Boredomtunity: Ways Boredom Makes Kids and Ourselves More Extraordinary!
“The cure for boredom is curiosity. There is no cure for curiosity.”
– Dorothy Parker
Boredom improves creativity
Before addressing questions about nurturing, navigating and/or mitigating boredom, I think it’s important to identify the state of mind we’re talking about. Too often we think of “boredom” as a passive deficit state – “nothing to do” or “not entertained” – when, in fact, we should flip that mindset and think of boredom as opportunity. Just as we look forward to weekends or holidays, when we don’t have to work or go to school and are more likely to have discretionary chunks of time, we should similarly see “boredom” as a respite, as free time for our minds. When presented with holiday or weekend “free time” we relax or pursue hobbies, which often revitalizes us for the next round of work or study. If we think of “boredom” as a break from the cognitive load of school or work and use the time for cognitive hobbies – daydreaming, imagining or other creative thinking – we are revitalized in much the same way.
Why are cognitive vacations important?
Prominent writers, poets and artists have described profound creative leaps that originated with a quiet moment and nothing to do, epiphanies that emerged from extended periods of daydreaming that began as “boredom.” Highly creative types often speak of inspiration or revelation that surfaced in quiet moments while walking, riding or waiting – all activities that could be regarded as unproductive and “boring,” yet were anything but. Numerous psychologist-researchers have established that boredom can trigger mind wandering, which leads to creativity. Moments of boredom should be cherished, or at least recognized as opportunity!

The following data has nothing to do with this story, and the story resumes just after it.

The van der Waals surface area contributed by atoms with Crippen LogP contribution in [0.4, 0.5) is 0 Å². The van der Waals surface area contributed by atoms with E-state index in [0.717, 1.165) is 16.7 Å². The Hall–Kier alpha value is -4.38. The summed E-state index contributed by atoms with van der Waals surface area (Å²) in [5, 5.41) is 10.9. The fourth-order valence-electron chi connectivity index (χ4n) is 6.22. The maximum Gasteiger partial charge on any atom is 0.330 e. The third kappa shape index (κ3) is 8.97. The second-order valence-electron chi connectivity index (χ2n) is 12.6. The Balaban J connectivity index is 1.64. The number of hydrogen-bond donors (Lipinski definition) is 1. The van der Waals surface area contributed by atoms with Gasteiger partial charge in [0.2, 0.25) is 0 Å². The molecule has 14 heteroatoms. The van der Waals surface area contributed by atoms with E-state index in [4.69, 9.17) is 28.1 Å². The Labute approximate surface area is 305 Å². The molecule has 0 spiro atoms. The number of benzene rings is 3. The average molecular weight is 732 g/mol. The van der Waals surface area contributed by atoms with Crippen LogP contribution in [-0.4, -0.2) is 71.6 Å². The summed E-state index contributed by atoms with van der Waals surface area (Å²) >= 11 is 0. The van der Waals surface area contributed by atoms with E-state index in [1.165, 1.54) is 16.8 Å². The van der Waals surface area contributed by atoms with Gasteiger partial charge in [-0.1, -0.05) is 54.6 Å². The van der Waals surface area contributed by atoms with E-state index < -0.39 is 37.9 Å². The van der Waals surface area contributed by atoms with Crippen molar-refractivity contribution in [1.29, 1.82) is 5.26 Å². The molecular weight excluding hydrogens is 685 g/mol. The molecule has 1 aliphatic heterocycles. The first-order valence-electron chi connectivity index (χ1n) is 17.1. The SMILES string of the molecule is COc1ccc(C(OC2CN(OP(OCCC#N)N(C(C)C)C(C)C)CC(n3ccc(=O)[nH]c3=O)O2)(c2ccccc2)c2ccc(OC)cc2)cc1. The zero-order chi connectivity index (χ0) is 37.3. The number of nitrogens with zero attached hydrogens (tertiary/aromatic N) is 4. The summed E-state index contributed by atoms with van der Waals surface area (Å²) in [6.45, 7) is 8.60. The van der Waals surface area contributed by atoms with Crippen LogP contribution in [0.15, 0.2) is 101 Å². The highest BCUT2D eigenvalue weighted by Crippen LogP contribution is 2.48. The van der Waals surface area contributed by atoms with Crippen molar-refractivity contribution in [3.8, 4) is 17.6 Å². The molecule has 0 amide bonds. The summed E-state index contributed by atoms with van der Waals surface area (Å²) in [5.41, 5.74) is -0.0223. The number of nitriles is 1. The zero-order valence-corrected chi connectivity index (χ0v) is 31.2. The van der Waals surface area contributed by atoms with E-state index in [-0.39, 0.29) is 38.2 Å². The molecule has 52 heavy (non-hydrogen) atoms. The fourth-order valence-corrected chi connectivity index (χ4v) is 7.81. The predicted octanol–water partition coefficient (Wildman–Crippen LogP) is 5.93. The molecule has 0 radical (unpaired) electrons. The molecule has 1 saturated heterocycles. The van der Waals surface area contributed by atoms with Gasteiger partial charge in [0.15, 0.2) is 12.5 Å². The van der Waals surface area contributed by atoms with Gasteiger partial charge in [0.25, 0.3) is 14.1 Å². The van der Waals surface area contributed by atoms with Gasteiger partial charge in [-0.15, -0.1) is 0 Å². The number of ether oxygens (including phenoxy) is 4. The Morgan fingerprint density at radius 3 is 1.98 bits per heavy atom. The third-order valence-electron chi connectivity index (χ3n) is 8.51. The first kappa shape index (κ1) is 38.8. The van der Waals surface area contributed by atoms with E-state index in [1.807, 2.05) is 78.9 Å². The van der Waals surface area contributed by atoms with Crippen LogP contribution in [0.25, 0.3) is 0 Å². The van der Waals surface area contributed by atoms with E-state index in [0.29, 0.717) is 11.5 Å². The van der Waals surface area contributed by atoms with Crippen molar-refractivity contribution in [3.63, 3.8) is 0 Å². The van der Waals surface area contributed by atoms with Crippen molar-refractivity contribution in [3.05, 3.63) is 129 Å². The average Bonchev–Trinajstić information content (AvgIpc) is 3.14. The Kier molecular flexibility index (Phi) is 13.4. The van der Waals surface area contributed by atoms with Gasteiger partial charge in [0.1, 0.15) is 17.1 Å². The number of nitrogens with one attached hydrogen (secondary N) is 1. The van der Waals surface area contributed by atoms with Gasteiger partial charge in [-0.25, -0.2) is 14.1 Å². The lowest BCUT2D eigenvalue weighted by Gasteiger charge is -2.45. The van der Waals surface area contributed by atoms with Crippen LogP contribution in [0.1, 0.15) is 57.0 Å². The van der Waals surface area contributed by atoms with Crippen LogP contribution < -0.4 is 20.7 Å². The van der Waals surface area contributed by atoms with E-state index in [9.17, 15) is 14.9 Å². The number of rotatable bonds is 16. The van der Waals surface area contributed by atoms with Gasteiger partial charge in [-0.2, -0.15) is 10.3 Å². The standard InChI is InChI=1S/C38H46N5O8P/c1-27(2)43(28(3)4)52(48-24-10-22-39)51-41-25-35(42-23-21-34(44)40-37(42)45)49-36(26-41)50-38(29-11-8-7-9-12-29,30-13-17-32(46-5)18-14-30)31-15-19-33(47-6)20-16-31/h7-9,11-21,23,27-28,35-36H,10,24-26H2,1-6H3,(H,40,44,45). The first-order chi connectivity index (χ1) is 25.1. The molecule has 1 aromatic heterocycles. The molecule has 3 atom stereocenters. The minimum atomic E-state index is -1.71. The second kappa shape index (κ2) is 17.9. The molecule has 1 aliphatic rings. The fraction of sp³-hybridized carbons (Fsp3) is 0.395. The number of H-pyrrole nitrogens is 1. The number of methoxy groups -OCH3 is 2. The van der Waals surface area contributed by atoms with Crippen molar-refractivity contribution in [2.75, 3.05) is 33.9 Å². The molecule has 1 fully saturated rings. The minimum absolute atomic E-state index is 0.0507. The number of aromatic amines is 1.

The brain benefits from boredom
Modern living presents a couple of impediments to boredom that makes space for creative daydreaming. First, we have come to value “busy-ness” as intrinsically good, too often curating and scheduling activities to fill every minute of every day. To be sure, busy kids are happy kids, but our habit of overscheduling – for both children and adults – leaves little time for extended daydreaming. Children’s days, even on weekends, are often tightly scheduled with myriad activities and little unstructured time. Second, the onset of boredom is nearly always uncomfortable. Before one begins daydreaming, before that daydreaming leads to creative thinking, there is discomfort – and the very human instinct is to fill the gap with entertainment. When a moment or hour of boredom presents itself, it is too often replaced by a distraction – often an activity that emanates from a screen. The internet offers a nearly infinite number of distractions to fill any moment of boredom, and the challenge is to resist the temptation to fill the momentary discomfort of “boredom” with the quick fixes to be found among YouTube and TikTok videos.
Creating a boredomtunity
Parents interested in building their children’s creative capacities can start by ensuring time in each day and each week for unstructured play or structured activities that allow for simultaneous daydreaming. Walking, skating and bike riding come to mind. Arts and crafts, gardening and house chores allow one to be physically busy, but with a reduced cognitive load that allows for daydreaming. I cannot tell you how many ideas I have had or problems I have solved while ironing, cooking or sweeping the garage! Parents can free up some time for their children to become bored and then reduce the number of “shiny objects” – again, often a screen image – that kids will instinctively reach for in those first uncomfortable moments of boredom. Make space for boredom, and then resist the temptation to fill it! Not only is it good for you, but it just might be the best thing you can do for your kids!
Interested in learning more about Stratford School, visit us online at stratfordschools.com.